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Exceptional Library Fills 23-Year Void on Campus

April 15, 1998|SUSAN DEEMER

For 23 years, youngsters attending Richard Henry Dana Exceptional Needs Facility borrowed books from a neighboring school or rolled their wheelchairs downhill to a nearby public library.

"We would walk down La Cresta Drive, cut through a neighborhood and cross Niguel Road to the Dana Niguel Library," said Judy Shades, principal of the 200-student campus. "Then we would send a bus down to pick them up because coming up the hill pushing wheelchairs and walking up with little legs is difficult."

But all that changed last week when the campus opened its first library, a comfortable reading area with colorful beanbag chairs and miniature furniture.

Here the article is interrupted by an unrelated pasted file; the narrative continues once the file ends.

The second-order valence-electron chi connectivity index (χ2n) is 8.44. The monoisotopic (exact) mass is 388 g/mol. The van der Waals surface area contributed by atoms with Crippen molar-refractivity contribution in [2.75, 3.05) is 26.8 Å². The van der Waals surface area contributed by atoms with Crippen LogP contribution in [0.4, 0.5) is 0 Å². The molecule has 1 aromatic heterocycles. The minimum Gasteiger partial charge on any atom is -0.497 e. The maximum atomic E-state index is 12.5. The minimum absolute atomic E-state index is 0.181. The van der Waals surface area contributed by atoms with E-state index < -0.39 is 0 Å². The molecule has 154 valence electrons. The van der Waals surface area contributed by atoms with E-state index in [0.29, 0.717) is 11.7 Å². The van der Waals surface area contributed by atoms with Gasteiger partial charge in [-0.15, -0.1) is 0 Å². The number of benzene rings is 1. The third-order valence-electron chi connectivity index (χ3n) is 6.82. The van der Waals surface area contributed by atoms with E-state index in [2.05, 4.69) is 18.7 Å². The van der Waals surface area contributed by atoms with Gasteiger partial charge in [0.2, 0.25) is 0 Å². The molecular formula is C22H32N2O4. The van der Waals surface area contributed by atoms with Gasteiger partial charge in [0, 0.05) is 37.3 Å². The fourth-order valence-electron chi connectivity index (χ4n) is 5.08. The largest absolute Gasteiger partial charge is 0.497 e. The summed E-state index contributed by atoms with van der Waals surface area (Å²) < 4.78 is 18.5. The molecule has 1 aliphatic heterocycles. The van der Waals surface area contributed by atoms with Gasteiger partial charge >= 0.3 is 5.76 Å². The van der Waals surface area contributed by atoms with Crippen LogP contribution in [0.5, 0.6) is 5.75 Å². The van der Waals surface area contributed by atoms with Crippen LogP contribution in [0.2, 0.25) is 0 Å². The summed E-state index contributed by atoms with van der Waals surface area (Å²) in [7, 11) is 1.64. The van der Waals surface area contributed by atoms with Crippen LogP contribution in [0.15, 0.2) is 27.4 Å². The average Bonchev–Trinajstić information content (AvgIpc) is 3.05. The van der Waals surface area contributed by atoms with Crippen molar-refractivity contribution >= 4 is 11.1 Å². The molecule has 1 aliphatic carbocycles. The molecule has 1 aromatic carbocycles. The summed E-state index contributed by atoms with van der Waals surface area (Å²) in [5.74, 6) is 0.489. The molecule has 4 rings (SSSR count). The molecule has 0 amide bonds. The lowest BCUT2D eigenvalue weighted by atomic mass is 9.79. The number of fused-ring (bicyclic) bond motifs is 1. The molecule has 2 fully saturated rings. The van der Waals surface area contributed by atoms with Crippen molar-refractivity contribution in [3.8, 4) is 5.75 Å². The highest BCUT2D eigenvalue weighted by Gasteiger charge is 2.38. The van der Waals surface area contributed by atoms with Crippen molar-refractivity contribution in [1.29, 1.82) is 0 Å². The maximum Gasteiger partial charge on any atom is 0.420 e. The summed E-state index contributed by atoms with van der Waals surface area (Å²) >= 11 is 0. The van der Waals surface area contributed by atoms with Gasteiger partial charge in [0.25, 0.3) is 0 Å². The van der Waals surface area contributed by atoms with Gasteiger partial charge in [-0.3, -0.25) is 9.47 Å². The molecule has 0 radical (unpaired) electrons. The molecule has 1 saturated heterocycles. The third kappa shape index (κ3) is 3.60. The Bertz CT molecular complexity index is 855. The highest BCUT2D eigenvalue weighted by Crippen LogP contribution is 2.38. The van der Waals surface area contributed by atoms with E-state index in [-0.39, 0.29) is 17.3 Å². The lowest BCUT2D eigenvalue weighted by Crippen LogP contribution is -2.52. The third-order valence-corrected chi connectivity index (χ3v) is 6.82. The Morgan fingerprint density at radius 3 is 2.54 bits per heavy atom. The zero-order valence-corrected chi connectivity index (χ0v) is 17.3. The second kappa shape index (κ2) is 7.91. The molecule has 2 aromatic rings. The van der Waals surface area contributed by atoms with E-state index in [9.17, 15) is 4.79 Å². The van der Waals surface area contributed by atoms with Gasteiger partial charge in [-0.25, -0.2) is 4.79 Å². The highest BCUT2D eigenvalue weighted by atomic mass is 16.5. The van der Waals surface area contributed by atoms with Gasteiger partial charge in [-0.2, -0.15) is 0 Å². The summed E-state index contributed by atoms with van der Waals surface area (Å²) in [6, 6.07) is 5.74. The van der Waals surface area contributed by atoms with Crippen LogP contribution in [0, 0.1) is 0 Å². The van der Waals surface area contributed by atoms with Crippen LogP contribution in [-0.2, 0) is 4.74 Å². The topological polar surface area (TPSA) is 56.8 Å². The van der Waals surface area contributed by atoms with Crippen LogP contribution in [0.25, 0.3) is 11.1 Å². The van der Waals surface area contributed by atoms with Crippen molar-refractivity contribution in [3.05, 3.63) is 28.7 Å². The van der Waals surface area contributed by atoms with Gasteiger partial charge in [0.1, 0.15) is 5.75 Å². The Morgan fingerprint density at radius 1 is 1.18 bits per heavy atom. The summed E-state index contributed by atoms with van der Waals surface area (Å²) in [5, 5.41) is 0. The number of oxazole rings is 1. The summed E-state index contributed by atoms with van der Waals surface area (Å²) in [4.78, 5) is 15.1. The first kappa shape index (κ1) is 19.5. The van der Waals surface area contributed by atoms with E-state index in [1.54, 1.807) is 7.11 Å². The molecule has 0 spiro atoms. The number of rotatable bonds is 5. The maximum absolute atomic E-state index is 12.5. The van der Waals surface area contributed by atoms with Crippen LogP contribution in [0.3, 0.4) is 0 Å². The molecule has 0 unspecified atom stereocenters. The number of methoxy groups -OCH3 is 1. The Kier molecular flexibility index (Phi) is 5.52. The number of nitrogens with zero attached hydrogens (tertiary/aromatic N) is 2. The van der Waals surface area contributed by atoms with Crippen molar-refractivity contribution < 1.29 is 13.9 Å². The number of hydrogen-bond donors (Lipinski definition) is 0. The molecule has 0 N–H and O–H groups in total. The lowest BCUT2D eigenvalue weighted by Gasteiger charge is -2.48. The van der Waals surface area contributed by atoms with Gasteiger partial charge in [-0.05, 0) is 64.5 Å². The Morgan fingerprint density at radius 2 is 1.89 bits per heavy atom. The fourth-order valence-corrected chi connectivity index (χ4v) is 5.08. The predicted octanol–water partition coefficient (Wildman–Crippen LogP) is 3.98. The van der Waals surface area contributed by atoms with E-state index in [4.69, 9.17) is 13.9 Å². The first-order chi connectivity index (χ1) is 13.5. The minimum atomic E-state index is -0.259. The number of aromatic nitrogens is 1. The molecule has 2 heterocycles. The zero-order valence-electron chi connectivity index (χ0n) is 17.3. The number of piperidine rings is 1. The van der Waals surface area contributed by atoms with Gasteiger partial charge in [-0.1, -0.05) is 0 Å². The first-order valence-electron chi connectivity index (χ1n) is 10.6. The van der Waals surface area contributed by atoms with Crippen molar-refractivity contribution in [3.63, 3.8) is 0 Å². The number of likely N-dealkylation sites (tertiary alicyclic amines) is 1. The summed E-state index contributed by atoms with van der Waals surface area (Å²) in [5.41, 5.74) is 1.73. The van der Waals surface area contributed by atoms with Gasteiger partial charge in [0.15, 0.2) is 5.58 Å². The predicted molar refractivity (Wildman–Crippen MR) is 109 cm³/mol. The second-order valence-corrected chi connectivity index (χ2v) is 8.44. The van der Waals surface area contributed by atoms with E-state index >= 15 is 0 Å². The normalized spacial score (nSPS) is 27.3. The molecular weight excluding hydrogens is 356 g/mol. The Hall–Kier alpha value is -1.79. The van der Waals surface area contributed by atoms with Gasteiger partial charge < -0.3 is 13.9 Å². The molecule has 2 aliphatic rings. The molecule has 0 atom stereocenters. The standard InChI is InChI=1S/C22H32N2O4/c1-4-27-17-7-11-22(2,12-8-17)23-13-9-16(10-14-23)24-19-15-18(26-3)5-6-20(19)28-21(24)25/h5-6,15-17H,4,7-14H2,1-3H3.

Bookcases are stocked with about 1,000 volumes, many that include characters who mirror the physical and developmental disabilities of the students.

Some books are fuzzy and have buttons designed for blind children. There are interactive stories on CD-ROM, and videocassettes for group lessons. Children can flip through books with titles such as "Move Over, Wheelchairs Coming Through" and "The Special Raccoon." Picture books include characters with Down syndrome.

"About 40% of our children are 5 years and under with developmental disabilities so a regular school library didn't fit our needs," Shades said.

The school used a $10,000 grant from the Public School Library Protection Fund to buy books, computer software and other materials for the library, Shades said. About $1,800 came from the school's budget.

Donations also helped. Members of the San Juan Capistrano Rotary Club built bookcases; the El Camino Real Junior Women's Club donated furniture; and one family contributed a computer.

"Obviously this is just a beginning for us," Shades said. "We want to continue to add on."

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